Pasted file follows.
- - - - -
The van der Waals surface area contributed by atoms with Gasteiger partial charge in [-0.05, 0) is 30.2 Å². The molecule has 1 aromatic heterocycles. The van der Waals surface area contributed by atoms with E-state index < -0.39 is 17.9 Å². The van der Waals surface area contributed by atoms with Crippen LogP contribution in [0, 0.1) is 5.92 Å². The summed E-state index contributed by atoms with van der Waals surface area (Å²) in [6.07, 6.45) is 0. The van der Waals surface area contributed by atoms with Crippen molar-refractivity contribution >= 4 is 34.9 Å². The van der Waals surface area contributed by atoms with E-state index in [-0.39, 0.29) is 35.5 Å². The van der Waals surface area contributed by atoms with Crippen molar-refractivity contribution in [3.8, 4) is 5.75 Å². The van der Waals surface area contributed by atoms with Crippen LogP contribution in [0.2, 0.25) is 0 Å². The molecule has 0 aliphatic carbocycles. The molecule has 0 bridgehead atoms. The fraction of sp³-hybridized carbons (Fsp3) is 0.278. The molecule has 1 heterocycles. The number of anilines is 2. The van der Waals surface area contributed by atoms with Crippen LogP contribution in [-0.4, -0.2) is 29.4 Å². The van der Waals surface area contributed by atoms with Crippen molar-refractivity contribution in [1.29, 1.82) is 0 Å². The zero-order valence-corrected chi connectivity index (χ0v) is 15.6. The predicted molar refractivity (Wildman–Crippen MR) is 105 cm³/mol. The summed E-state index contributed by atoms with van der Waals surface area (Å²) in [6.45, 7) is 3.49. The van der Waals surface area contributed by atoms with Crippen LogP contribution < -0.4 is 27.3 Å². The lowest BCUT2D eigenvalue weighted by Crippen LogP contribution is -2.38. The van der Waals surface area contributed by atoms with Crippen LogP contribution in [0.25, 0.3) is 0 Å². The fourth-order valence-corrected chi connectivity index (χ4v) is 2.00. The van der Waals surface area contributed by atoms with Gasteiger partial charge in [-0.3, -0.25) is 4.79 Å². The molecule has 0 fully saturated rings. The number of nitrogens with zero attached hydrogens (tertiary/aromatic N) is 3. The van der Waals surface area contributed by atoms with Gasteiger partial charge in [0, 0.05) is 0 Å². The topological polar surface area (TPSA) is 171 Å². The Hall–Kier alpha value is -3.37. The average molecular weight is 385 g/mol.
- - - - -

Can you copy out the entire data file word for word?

The van der Waals surface area contributed by atoms with Gasteiger partial charge in [-0.05, 0) is 30.2 Å². The molecule has 1 aromatic heterocycles. The van der Waals surface area contributed by atoms with E-state index < -0.39 is 17.9 Å². The van der Waals surface area contributed by atoms with Crippen LogP contribution in [0, 0.1) is 5.92 Å². The summed E-state index contributed by atoms with van der Waals surface area (Å²) in [6.07, 6.45) is 0. The van der Waals surface area contributed by atoms with Crippen molar-refractivity contribution >= 4 is 34.9 Å². The van der Waals surface area contributed by atoms with E-state index in [-0.39, 0.29) is 35.5 Å². The van der Waals surface area contributed by atoms with Crippen molar-refractivity contribution in [3.8, 4) is 5.75 Å². The van der Waals surface area contributed by atoms with Crippen LogP contribution in [0.2, 0.25) is 0 Å². The molecule has 0 aliphatic carbocycles. The molecule has 0 bridgehead atoms. The fraction of sp³-hybridized carbons (Fsp3) is 0.278. The molecule has 1 heterocycles. The number of anilines is 2. The van der Waals surface area contributed by atoms with Crippen LogP contribution in [-0.4, -0.2) is 29.4 Å². The van der Waals surface area contributed by atoms with Crippen molar-refractivity contribution in [1.29, 1.82) is 0 Å². The zero-order valence-corrected chi connectivity index (χ0v) is 15.6. The predicted molar refractivity (Wildman–Crippen MR) is 105 cm³/mol. The summed E-state index contributed by atoms with van der Waals surface area (Å²) in [6.45, 7) is 3.49. The van der Waals surface area contributed by atoms with Crippen LogP contribution < -0.4 is 27.3 Å². The lowest BCUT2D eigenvalue weighted by Crippen LogP contribution is -2.38. The van der Waals surface area contributed by atoms with Crippen LogP contribution in [0.25, 0.3) is 0 Å². The fourth-order valence-corrected chi connectivity index (χ4v) is 2.00. The van der Waals surface area contributed by atoms with Gasteiger partial charge in [-0.3, -0.25) is 4.79 Å². The molecule has 0 fully saturated rings. The number of nitrogens with zero attached hydrogens (tertiary/aromatic N) is 3. The van der Waals surface area contributed by atoms with Gasteiger partial charge in [0, 0.05) is 0 Å². The topological polar surface area (TPSA) is 171 Å². The Hall–Kier alpha value is -3.37. The average molecular weight is 385 g/mol.